Financially troubled JSE-listed sugar producer and property company Tongaat Hulett says it is making progress with its debt restructuring and has concluded a new R600 million borrowing base facility with the South African lender group.
The company said on Thursday that negotiations are also progressing with funders outside of the lending group to secure a further R750 million.
Tongaat CEO Gavin Hudson said the company continues to progress the turnaround and restructuring plan that will be delivered to the board at the end of this month.
“We have also addressed the group’s short-term liquidity needs and are working to extend the borrowing base facility as a matter of urgency,” he said.
The current restructuring plan is being developed by the company’s chief restructuring officer with the support of the restructuring committee and is aimed at dealing with excess debt in the South Africa operations, which is currently estimated at about R6.3 billion.
Although the new borrowing base facility will only remain in place until 30 September 2022, the company said an option to upsize the facility, which is subject to credit approvals, is being negotiated.
It said the South African lender group has also not enforced the contractually agreed interest rate margin increases to date, adding the intention is for the borrowing base facility by the lenders to be increased from R600 million to R750 million and extended to the end of the 2023 financial year.
However, it said this is dependent on the mutual agreement of the board’s restructuring plan.
If both engagements are successful, the total liquidity requirements of the South African operations will be met for the 2023 financial year, it said.
“It is anticipated that these two liquidity facilities will be repaid from carry-over proceeds received from the SASA [SA Sugar Association] at the end of the season.
“In parallel, management continues to progress numerous initiatives to improve cash flows and liquidity headroom,” it said.
The company said an initial restructuring plan was presented to its board and lenders at the end of July and a draft plan was submitted to lenders on 31 August.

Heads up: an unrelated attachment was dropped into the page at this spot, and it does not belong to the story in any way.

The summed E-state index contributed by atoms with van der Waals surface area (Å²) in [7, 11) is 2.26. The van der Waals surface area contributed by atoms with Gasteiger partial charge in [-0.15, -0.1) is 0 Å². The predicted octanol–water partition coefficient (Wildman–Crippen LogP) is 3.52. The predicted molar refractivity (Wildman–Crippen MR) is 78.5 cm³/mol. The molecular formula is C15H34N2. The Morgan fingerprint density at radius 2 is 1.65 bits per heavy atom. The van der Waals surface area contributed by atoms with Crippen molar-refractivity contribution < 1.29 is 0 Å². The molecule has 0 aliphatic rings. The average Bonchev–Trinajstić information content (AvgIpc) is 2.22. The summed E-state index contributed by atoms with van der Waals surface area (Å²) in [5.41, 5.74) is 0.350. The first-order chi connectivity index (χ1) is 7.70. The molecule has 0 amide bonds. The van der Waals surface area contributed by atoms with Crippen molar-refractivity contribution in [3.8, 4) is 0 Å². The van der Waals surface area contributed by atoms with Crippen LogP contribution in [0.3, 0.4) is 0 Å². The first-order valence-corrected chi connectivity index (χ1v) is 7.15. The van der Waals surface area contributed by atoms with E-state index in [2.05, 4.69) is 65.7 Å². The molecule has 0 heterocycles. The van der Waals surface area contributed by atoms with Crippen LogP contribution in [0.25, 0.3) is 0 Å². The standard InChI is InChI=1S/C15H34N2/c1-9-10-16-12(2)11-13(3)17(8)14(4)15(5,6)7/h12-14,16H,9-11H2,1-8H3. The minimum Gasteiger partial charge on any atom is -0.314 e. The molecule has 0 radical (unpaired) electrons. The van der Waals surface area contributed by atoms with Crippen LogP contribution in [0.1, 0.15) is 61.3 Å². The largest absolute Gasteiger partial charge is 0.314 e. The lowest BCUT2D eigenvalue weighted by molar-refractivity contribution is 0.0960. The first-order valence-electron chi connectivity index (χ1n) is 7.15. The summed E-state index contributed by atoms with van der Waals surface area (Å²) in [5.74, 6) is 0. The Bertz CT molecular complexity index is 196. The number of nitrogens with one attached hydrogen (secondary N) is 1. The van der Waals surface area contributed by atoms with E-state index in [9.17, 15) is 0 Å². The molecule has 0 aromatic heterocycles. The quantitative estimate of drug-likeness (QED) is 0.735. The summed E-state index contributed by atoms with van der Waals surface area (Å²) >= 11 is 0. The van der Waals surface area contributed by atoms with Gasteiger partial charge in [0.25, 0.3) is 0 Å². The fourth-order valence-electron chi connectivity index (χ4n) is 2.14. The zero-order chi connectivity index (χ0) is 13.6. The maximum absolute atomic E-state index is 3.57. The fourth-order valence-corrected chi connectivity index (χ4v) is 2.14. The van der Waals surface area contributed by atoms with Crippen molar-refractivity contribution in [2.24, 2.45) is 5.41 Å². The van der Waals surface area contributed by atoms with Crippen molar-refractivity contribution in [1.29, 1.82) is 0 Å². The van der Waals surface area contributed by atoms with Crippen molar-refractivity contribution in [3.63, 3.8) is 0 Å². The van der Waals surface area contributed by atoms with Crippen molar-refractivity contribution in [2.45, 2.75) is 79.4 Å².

“As part of the conditions of the borrowing base facility, a board-approved plan is to be available by 23 September 2022.
“This aims at dealing with excess debt in South Africa, currently estimated to be around R6.3 billion,” it said.
Options currently being explored by the company include an equity capital injection by strategic partners at various levels within the group, the disposal of some or all of the African operations, or a combination of these options.
Tongaat stressed that when assessing the disposal of the African operations, a key consideration is the ability of the South African operations to operate as a listed entity on a standalone basis, and the ability to fund the necessary reinvestment to be sustainable long term.
In a trading update for the year to end-March 2022 released with the debt restructuring update, Tongaat reported that the cash flows from the South African operations experienced significant pressure during the 2022 financial year on the back of disruptions in the sugar and property operations, lower than anticipated dividend and fee income received from Zimbabwe, and no dividend or fee income received from Mozambique due to restrictions on intergroup payments as contained in the in-country debt agreements.
Tongaat said the group’s South African sugar operations reported an operating cash outflow for the year of about R500 million due to the need to reinvest in the milling assets and adverse working capital movements.
In addition, the company said the amount due to be refunded to SASA for the refinery loss was finalised and the amount settled over the course of the season through the industry’s redistribution mechanism.
Tongaat said finance costs settled in cash by the South African operations placed further strain on liquidity towards the end of the year, with these challenges increasing the overall net debt of the South African operations by R800 million to R6.6 billion.
It said R5.4 billion of the total R6.6 billion is owed to the South African lenders, with the balance relating mostly to trade finance provided by SASA.
Tongaat said the group’s total net debt, including Mozambique and Zimbabwe, increased 15% to R7.6 billion from R6.6 billion.
Hudson said despite the flooding in KwaZulu-Natal and rain-induced lower sucrose levels, it is pleasing to note that the South African sugar mills are performing well ahead of the prior year and have benefitted from the significant efforts invested in the off-crop maintenance programme.
“Both sugar and animal feed products are delivering a strong commercial performance.
“In Mozambique, the season start-up was also affected by heavy rainfall but the sugar mills are gradually catching up on this lost milling capacity and the business continues to perform favourably.
“Macroeconomic conditions within Zimbabwe remain challenging and unpredictable with the introduction of several measures to curtail inflation,” he said.
Tongaat anticipates reporting a headline loss per share of between 676 cents and 632 cents in the year to end-March 2022 compared with end-March 2021 restated headline loss per share of 440 cents.
Shares in Tongaat closed unchanged on Thursday at R4.04.